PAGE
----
"Who, for instance?" demanded Peter.
"Snipper the Crossbill," replied Jumper promptly. "I haven't seen him yet this winter, but I know he is here because only this morning I found some pine seeds on the snow under a certain tree."
"Huh!" Peter exclaimed. "That doesn't prove anything. Those seeds might have just fallen, or Chatterer the Red Squirrel might have dropped them."
"This isn't the season for seeds to just fall, and I know by the signs that Chatterer hasn't been about," retorted Jumper. "Let's go over there now and see what we will see."
 Once more he led the way and Peter followed. As they drew near that certain pine-tree, a short whistled note caused them to look up. Busily at work on a pine cone near the top of a tree was a bird about the size of Bully the English Sparrow. He was dressed wholly in dull red with brownish-black wings and tail.
"What did I tell you?" cried Jumper. "There's Snipper this very minute, and over in that next tree are a lot of his family and relatives. See in what a funny way they climb about among the branches. They don't flit or hop, but just climb around. I don't know of any other bird anywhere around here that does that."
Just then a seed dropped and landed on the snow almost in front of Peter's nose. Almost at once Snipper himself followed it, picking it up and eating it with as much unconcern as if Peter and Jumper were a mile away instead of only a foot or so. The very first thing Peter noticed was Snipper's bill. The upper and lower halves crossed at the tips. That bill looked very much as if Snipper had struck something hard and twisted the tips over.
"Have—have—you met with an accident?" he asked a bit hesitatingly.
Snipper looked surprised. "Are you talking to me?" he asked. "Whatever put such an idea into your head?"
 "Your bill," replied Peter promptly. "How did it get twisted like that?"
Snipper laughed. "It isn't twisted," said he. "It is just the way Old Mother Nature made it, and I really don't know what I'd do if it were any different."
Peter scratched one long ear, as is his way when he is puzzled. "I don't see," said he, "how it is possible for you to pick up food with a bill like that."
"And I don't see how I would get my food if I didn't have a bill like this," retorted Snipper. Then, seeing how puzzled Peter really was, he went on to explain. "You see, I live very largely on the seeds that grow in pine cones and the cones of other trees. Of course I eat some other food, such as seeds and buds of trees. But what I love best of all are the seeds that grow in the cones of evergreen trees. If you've ever looked at one of those cones, you will understand that those seeds are not very easy to get at. But with this kind of a bill it is no trouble at all. I can snip them out just as easily as birds with straight bills can pick up seeds. You see my bill is very much like a pair of scissors."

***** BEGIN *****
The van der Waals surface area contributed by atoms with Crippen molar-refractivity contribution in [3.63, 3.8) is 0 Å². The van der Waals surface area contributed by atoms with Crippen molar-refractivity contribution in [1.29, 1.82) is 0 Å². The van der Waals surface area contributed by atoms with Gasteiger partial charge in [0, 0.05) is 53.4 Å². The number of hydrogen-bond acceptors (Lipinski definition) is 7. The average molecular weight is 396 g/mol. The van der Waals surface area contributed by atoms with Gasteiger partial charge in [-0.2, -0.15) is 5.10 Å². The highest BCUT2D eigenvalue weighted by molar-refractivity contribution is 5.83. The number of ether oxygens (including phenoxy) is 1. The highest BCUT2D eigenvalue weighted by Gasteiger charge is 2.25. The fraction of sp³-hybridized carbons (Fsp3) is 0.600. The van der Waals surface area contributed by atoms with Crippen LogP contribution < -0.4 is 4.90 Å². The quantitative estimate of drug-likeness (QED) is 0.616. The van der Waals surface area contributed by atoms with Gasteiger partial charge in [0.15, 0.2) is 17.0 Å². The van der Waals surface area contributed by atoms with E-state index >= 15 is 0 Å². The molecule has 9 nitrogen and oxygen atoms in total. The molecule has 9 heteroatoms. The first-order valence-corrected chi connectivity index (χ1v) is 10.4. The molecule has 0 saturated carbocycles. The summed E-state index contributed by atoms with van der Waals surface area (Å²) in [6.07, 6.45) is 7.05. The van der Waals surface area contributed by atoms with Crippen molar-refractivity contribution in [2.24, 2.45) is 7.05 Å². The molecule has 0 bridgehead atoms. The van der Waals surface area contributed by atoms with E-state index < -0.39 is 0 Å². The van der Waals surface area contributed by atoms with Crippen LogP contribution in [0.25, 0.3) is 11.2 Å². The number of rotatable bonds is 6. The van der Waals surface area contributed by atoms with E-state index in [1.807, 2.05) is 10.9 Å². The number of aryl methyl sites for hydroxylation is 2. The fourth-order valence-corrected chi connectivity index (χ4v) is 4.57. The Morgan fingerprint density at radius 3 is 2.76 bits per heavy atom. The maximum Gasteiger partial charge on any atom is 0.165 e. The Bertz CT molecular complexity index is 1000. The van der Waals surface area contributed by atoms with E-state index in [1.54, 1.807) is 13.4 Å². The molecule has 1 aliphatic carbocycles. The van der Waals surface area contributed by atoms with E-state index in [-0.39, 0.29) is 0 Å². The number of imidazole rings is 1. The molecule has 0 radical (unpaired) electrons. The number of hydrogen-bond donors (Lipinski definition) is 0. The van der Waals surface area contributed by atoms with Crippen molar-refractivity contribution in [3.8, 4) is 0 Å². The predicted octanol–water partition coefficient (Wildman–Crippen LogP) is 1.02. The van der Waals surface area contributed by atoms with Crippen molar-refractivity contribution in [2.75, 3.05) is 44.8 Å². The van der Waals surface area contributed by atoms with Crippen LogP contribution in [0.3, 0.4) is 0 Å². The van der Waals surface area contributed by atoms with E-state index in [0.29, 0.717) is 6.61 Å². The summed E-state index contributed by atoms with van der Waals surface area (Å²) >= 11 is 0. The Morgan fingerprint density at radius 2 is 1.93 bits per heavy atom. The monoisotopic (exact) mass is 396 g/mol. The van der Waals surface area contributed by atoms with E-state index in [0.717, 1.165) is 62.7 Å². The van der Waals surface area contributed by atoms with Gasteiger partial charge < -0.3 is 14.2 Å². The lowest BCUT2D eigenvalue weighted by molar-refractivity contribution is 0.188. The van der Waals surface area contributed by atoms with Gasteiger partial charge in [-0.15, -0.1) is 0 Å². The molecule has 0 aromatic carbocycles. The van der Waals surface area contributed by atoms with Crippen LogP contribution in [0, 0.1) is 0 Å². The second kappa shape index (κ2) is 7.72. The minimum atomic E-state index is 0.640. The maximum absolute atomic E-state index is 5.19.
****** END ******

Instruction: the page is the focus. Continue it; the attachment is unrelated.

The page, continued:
"It really is very wonderful," confessed Peter. "Do you mind telling me, Snipper, why I never have seen you here in summer?"
 "For the same reason that in summer you never see Snowflake and Wanderer the Horned Lark and some others I might name," replied Snipper. "Give me the Far North every time. I would stay there the year through but that sometimes food gets scarce up there. That is why I am down here now. If you'll excuse me, I'll go finish my breakfast."
Snipper flew up in the tree where the other Crossbills were at work and Peter and Jumper watched them.
"I suppose you know," said Jumper, "that Snipper has a cousin who looks almost exactly like him with the exception of two white bars on each wing. He is called the White-winged Crossbill."
"I didn't know it," replied Peter, "but I'm glad you've told me. I certainly shall watch out for him. I can't get over those funny bills. No one could ever mistake it for any other bird. Is there anyone else now from the Far North whom I haven't seen?"